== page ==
"I think the ProTour status has brought with it a few things right across the board," explained Turtur. "Every aspect of the race, all the associated events, everything in and around the race are recording record numbers. I think it's been a terrific in that sense and I'm a big believer and supporter of the concept as I said earlier and I think it's the way to go for cycling."
Queensland's Robbie McEwen (Silence-Lotto) is another supporter of the event's new status and is looking forward to the new dynamic that will result. The former Tour de France green jersey has won more Tour Down Under stages than any other rider, with 12 stage wins over the event's nine-year history, and is enthusiastic about this year's race.
"I think it will certainly change the intensity of the race, way the race is ridden and the tactics because there's ProTour points on offer which teams and individual riders would like to have," said McEwen. "None of these teams want to come all the way to Australia and embarrass themselves by missing the break, not having anyone up in the overall, not being anywhere close in the stages, everyone's going to try hard.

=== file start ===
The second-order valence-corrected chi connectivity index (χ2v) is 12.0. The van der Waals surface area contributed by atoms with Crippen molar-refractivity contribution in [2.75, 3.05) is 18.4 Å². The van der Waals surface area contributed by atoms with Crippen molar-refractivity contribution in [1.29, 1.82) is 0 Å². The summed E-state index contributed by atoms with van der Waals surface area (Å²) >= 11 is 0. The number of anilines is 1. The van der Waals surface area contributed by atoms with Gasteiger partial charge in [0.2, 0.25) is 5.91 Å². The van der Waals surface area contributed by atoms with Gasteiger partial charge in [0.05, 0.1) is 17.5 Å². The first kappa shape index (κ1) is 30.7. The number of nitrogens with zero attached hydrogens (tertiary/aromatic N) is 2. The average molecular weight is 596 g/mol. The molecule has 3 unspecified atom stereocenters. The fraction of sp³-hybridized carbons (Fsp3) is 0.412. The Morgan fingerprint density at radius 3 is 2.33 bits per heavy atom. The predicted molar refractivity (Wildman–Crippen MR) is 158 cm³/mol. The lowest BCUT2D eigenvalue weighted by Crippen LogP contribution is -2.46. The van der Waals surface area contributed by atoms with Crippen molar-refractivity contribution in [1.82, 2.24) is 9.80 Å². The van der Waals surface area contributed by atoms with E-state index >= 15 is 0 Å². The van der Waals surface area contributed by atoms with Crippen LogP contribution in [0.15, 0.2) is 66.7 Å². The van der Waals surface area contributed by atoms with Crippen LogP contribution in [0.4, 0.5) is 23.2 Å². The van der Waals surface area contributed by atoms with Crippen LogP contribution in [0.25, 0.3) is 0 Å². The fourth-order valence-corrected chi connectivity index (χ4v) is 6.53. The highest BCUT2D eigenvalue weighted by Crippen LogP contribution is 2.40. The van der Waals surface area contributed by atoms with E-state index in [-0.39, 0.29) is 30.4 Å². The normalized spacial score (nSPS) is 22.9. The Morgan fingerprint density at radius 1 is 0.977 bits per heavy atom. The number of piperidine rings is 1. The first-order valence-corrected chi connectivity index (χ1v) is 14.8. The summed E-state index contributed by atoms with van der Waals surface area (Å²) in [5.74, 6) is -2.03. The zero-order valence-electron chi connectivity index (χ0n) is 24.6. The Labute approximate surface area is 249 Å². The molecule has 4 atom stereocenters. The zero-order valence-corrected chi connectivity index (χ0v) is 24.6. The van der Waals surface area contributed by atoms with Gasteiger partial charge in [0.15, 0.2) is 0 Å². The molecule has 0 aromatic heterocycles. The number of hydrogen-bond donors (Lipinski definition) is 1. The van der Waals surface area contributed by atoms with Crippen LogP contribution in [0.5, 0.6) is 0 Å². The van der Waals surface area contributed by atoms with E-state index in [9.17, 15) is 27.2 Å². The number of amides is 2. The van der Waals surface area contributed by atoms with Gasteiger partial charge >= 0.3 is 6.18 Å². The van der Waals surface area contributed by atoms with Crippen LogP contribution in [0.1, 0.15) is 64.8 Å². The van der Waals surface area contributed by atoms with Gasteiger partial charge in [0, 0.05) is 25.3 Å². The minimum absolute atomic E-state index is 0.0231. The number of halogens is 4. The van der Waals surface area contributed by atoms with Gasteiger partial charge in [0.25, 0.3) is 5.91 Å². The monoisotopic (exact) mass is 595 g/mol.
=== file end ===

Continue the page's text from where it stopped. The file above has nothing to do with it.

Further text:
"There's going to be a bit of pressure from sponsors, team mangers and also themselves, they want to perform, they've come all this way and it's their first ProTour race so it will bring something extra with it," he added.
The race, which is celebrating its 10th Anniversary in 2008, has come under scrutiny for not attracting the likes of big named European riders like Tom Boonen and Paolo Bettini but McEwen dismissed the criticism saying the lineup its attracted is more conducive to closer racing.